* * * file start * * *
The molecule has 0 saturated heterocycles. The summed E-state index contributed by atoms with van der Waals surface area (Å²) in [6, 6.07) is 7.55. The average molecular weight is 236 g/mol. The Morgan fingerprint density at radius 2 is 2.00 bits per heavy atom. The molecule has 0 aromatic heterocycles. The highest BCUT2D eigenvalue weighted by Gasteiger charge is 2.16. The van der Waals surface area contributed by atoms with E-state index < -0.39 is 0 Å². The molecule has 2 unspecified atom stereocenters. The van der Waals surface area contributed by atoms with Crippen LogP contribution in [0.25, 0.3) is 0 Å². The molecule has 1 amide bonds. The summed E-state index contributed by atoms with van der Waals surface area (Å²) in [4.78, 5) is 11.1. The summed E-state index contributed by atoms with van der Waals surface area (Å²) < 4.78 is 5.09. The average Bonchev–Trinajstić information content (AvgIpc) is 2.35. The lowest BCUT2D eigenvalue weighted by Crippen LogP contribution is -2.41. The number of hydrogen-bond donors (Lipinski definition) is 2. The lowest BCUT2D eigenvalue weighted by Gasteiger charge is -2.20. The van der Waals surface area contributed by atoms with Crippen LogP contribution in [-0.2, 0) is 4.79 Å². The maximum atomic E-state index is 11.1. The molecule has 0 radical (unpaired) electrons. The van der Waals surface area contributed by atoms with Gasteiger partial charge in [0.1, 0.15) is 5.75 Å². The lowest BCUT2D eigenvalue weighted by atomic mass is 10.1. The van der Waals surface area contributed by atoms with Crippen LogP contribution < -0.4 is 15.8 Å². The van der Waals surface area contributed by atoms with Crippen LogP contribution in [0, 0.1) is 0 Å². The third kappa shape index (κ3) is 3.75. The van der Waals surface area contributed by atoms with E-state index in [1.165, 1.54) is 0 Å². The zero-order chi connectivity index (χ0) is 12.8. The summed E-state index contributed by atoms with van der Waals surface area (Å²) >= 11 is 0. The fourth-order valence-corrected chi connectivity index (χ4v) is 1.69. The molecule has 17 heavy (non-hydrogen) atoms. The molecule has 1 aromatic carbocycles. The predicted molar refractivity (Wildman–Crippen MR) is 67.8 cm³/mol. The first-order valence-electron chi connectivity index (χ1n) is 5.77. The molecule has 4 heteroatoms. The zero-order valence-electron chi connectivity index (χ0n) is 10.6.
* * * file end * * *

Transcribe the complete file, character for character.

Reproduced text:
The molecule has 0 saturated heterocycles. The summed E-state index contributed by atoms with van der Waals surface area (Å²) in [6, 6.07) is 7.55. The average molecular weight is 236 g/mol. The Morgan fingerprint density at radius 2 is 2.00 bits per heavy atom. The molecule has 0 aromatic heterocycles. The highest BCUT2D eigenvalue weighted by Gasteiger charge is 2.16. The van der Waals surface area contributed by atoms with E-state index < -0.39 is 0 Å². The molecule has 2 unspecified atom stereocenters. The van der Waals surface area contributed by atoms with Crippen LogP contribution in [0.25, 0.3) is 0 Å². The molecule has 1 amide bonds. The summed E-state index contributed by atoms with van der Waals surface area (Å²) in [4.78, 5) is 11.1. The summed E-state index contributed by atoms with van der Waals surface area (Å²) < 4.78 is 5.09. The average Bonchev–Trinajstić information content (AvgIpc) is 2.35. The lowest BCUT2D eigenvalue weighted by Crippen LogP contribution is -2.41. The number of hydrogen-bond donors (Lipinski definition) is 2. The lowest BCUT2D eigenvalue weighted by Gasteiger charge is -2.20. The van der Waals surface area contributed by atoms with Crippen LogP contribution in [-0.2, 0) is 4.79 Å². The maximum atomic E-state index is 11.1. The molecule has 0 radical (unpaired) electrons. The van der Waals surface area contributed by atoms with Gasteiger partial charge in [0.1, 0.15) is 5.75 Å². The lowest BCUT2D eigenvalue weighted by atomic mass is 10.1. The van der Waals surface area contributed by atoms with Crippen LogP contribution < -0.4 is 15.8 Å². The van der Waals surface area contributed by atoms with Crippen LogP contribution in [0, 0.1) is 0 Å². The third kappa shape index (κ3) is 3.75. The van der Waals surface area contributed by atoms with E-state index in [1.165, 1.54) is 0 Å². The zero-order chi connectivity index (χ0) is 12.8. The summed E-state index contributed by atoms with van der Waals surface area (Å²) >= 11 is 0. The fourth-order valence-corrected chi connectivity index (χ4v) is 1.69. The molecule has 17 heavy (non-hydrogen) atoms. The molecule has 1 aromatic carbocycles. The predicted molar refractivity (Wildman–Crippen MR) is 67.8 cm³/mol. The first-order valence-electron chi connectivity index (χ1n) is 5.77. The molecule has 4 heteroatoms. The zero-order valence-electron chi connectivity index (χ0n) is 10.6.